US semiconductor customers seem to refuse products from China. The customers are demanding a 'certificate of origin' that it was not manufactured by a Chinese foundry even if it was designed by a Korean semiconductor fabless. It is a move to minimize the damage caused by the US government sanctions. It will affect the semiconductor production supply chain due it being a ‘De-Sinicization foundry’.

A semiconductor industry official said, "The demand for proof of origin of semiconductors to exclude Chinese-made products is spreading in the fabless industry since July to August. It seems like most of US customers are trying to avoid various sanctions that may arise from the US government checking on Chinese semiconductors.” Some of the companies are proving the country of origin by changing their Taiwanese foundry production site to 'Taiwan' instead of 'Republic of China’. Supply to the US may be blocked if 'China' is indicated and this might be connected to US customers requesting for the origin of the products.

The demand for proof of origin to avoid Chinese products has been present since the US-China trade conflict intensified. However, the scope of application was limited, such as only requesting for certain parts. However, it is unusual to prove the country of origin even to the semiconductors that are at the bottom of the finished product.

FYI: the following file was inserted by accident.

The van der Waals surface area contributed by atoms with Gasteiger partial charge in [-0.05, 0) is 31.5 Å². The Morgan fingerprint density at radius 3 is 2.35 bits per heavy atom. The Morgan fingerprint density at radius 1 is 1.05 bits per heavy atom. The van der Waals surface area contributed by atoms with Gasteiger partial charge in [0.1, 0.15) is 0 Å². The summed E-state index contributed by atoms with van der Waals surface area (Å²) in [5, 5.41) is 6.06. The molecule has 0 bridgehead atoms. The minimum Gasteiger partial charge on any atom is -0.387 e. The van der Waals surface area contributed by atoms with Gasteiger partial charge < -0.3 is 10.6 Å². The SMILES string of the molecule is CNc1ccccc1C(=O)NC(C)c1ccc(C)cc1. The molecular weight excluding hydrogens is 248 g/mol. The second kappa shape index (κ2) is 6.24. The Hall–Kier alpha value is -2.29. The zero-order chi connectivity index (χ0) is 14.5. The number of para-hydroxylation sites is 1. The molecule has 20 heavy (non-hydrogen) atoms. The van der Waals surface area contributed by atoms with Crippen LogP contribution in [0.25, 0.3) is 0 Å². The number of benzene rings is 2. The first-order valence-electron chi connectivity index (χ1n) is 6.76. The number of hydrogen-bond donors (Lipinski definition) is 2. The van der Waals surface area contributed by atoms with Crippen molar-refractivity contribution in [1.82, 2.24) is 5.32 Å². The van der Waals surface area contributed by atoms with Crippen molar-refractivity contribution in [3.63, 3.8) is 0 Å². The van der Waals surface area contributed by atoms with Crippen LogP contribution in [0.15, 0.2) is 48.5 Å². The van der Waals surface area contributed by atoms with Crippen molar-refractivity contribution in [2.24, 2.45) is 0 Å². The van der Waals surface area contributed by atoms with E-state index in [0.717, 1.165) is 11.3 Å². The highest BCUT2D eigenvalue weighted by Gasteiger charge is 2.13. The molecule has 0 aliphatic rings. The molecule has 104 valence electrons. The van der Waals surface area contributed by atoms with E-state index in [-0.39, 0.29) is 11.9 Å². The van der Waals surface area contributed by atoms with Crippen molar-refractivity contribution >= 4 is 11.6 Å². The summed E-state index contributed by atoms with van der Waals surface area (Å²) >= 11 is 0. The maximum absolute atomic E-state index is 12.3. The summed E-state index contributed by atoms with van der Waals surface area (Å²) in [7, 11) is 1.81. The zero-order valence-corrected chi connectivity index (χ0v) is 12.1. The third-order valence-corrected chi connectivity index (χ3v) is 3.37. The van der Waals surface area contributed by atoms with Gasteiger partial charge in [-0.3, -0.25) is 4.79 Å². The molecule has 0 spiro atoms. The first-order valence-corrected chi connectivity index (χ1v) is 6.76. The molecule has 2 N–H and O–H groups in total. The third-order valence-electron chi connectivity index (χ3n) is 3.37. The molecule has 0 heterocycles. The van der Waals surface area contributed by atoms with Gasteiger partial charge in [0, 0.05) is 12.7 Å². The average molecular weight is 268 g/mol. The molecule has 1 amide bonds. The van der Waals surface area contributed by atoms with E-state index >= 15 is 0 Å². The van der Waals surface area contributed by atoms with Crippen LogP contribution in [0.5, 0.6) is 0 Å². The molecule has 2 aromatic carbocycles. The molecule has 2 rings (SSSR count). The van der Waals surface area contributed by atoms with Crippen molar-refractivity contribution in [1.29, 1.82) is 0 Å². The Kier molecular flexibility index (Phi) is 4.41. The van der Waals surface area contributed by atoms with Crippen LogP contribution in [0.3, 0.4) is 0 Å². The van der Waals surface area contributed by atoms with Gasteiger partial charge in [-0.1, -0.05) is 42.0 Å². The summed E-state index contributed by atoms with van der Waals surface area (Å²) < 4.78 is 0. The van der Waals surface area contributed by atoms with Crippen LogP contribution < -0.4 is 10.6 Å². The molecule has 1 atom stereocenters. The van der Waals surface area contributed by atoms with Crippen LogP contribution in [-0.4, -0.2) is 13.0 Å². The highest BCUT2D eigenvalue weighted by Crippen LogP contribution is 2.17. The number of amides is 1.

The sanction against 'Made in China' semiconductors is expected to have a ripple effect on the domestic fabless and foundry industries. Many domestic fabless companies use domestic foundries such as Samsung Electronics, DB HiTek, and Key Foundry. Most of companies use Taiwanese foundries such as TSMC and UMC. Seo-gyu Lee, the CEO of the Korea Fabless Industry Association said, “It is highly likely that a reorganization in foundry supply chain will occur in order to respond to American customers. It can be an opportunity for Korean fabless, which has a low proportion of mass produced products in China.”

Fabless that has depended on China due to bottlenecks in domestic foundries and price surge is likely to return to Korea and Taiwan. The proportion of Asia, Europe, and North America including Korea shows decrease in sales when looking SMIC's sales by region in the second quarter. It is interpreted that the US's move to exclude Chinese products as well as restrictions on exports of materials, parts, and equipment has had an impact. On the other hand, SMIC's share of China and Hong Kong continued to increase.